IN THE SUMMER OF 1962, during the FIFA World Cup in Chile, the English referee Ken Aston officiates one of the most violent football matches ever—now often called the “Battle of Santiago.” The match, which was between Chile and Italy, saw some players aiming to break each other’s necks, and required police intervention on three separate instances. Chile won the match 2-0. Aston later said that he “wasn’t reffing a football match” that day, but rather acting as “an umpire in military manoeuvres.”
Born in 1915, Aston became a referee in 1936 and officiated matches until the Second World War broke out. Then, he joined the Royal Artillery and was seconded to the Indian Army, where he was part of the vanguard that entered Singapore. He served on the Changi War Trials Commission and left the army as a lieutenant colonel.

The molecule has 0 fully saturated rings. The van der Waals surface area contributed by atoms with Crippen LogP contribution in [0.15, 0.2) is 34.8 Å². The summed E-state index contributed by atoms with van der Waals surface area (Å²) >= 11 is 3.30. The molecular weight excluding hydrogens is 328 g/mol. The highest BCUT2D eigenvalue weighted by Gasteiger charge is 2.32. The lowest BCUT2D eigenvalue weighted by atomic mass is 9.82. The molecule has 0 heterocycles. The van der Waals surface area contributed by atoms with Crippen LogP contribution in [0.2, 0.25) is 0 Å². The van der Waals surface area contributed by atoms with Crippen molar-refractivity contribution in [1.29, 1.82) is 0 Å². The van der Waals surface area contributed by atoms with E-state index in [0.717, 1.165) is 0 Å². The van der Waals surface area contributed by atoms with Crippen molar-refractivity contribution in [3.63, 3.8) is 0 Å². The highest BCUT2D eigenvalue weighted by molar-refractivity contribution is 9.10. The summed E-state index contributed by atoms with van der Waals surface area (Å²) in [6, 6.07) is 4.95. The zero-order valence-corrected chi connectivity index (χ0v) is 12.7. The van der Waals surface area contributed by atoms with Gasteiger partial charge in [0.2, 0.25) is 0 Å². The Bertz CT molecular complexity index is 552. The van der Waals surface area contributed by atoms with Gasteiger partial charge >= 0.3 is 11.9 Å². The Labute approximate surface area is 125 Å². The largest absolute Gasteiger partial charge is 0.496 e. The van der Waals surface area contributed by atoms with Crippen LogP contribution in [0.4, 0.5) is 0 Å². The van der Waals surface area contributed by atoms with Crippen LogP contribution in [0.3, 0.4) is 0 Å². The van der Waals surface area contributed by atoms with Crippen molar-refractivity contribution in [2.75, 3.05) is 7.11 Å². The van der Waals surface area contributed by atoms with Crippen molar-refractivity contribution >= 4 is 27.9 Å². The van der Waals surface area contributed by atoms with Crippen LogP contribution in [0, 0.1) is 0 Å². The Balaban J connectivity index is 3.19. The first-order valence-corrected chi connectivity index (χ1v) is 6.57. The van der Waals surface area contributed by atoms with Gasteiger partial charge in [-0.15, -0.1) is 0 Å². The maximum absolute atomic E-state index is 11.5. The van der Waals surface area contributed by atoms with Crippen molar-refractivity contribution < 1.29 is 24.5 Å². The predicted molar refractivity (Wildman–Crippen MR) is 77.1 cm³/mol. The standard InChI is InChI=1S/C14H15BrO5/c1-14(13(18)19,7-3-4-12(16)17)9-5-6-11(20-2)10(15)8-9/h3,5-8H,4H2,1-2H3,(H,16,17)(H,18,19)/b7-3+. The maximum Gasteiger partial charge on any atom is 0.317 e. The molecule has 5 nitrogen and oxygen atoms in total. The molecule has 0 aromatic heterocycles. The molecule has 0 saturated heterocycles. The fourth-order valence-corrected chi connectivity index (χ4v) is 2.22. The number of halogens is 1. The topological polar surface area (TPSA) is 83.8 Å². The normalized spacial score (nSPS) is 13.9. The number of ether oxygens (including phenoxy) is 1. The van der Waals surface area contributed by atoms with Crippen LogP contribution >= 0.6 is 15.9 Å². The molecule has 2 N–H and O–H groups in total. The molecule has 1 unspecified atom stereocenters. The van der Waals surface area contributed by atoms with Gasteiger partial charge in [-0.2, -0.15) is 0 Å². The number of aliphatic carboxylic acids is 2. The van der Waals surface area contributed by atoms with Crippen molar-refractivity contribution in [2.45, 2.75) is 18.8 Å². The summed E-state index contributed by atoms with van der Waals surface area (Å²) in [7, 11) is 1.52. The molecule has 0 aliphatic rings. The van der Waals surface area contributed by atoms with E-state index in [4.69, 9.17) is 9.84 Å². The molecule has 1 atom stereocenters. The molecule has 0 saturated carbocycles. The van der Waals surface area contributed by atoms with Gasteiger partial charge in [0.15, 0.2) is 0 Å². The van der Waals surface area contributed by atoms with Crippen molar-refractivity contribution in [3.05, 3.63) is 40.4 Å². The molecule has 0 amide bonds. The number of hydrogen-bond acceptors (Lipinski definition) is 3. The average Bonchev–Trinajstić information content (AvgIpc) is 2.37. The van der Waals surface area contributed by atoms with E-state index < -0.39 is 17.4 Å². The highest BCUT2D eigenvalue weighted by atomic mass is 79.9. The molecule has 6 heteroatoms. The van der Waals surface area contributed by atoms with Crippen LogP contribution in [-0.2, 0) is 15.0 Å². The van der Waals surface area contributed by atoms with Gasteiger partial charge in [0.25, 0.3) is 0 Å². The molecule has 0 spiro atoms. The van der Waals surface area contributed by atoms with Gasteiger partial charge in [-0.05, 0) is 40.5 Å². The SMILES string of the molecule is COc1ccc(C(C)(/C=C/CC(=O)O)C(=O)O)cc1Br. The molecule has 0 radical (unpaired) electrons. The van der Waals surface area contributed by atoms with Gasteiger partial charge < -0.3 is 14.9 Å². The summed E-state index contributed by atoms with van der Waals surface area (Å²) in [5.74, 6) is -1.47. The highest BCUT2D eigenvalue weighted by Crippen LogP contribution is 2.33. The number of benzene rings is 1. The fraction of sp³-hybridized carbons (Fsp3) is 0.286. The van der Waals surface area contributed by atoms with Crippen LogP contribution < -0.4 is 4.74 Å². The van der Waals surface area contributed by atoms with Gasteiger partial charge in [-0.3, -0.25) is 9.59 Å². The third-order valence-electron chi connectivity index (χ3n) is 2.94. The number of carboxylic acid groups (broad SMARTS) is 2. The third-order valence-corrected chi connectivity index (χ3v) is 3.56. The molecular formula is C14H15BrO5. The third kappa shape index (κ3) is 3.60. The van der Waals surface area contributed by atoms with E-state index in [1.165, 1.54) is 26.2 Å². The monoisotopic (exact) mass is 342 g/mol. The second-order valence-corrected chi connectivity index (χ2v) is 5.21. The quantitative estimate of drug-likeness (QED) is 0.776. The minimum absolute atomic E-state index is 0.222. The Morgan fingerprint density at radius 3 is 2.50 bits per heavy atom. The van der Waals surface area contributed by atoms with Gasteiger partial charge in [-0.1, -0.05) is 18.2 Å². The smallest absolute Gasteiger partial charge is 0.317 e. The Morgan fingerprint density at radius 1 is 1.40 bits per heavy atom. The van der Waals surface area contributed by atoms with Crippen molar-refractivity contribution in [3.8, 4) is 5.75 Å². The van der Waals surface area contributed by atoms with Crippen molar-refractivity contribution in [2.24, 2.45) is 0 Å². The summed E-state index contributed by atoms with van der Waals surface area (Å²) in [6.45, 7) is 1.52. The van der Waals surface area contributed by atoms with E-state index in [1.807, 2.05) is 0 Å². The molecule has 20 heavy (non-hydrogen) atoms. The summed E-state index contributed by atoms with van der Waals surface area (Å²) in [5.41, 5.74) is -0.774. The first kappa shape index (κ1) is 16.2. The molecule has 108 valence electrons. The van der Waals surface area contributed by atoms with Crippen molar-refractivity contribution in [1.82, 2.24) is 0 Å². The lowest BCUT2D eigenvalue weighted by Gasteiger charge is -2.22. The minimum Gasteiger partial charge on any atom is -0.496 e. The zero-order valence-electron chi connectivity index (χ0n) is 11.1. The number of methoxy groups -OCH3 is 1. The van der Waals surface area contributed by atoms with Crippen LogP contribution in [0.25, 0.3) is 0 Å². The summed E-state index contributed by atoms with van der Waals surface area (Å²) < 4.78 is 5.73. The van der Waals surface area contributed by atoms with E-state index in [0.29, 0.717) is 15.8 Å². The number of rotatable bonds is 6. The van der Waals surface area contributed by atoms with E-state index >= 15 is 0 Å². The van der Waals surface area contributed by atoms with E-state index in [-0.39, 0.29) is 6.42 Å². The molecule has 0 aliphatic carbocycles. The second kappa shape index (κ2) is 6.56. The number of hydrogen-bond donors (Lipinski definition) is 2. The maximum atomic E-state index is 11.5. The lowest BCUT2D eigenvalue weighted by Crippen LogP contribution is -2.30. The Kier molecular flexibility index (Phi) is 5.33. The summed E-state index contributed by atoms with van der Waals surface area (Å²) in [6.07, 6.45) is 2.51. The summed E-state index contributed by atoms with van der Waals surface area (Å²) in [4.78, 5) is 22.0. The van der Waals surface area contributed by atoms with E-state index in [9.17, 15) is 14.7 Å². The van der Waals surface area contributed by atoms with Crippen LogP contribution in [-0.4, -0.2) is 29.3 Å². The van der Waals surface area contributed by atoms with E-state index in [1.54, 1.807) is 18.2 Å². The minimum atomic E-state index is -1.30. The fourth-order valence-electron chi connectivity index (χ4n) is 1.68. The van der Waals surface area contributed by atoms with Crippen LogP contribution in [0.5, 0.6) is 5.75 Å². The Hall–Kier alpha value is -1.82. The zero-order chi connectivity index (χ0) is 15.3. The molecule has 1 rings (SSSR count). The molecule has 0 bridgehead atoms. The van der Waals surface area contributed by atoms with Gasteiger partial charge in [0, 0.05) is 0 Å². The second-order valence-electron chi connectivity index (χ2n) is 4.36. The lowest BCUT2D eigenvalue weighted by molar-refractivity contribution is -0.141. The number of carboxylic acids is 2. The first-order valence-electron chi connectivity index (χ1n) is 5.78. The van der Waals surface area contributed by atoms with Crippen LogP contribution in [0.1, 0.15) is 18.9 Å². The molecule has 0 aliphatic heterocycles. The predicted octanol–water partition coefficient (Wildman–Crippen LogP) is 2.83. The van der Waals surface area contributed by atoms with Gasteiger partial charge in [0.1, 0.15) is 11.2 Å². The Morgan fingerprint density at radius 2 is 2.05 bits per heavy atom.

Aston returned to refereeing after the war. In 1946, he became the first to wear the now standard referee uniform—black with white trim—in English League Football. He changed the colour of linesman’s flags the following year, making them bright yellow and easier to spot. Aston never officiated at a World Cup following the Battle of Santiago, but was put in charge of World Cup referees in 1966, 1970 and 1974.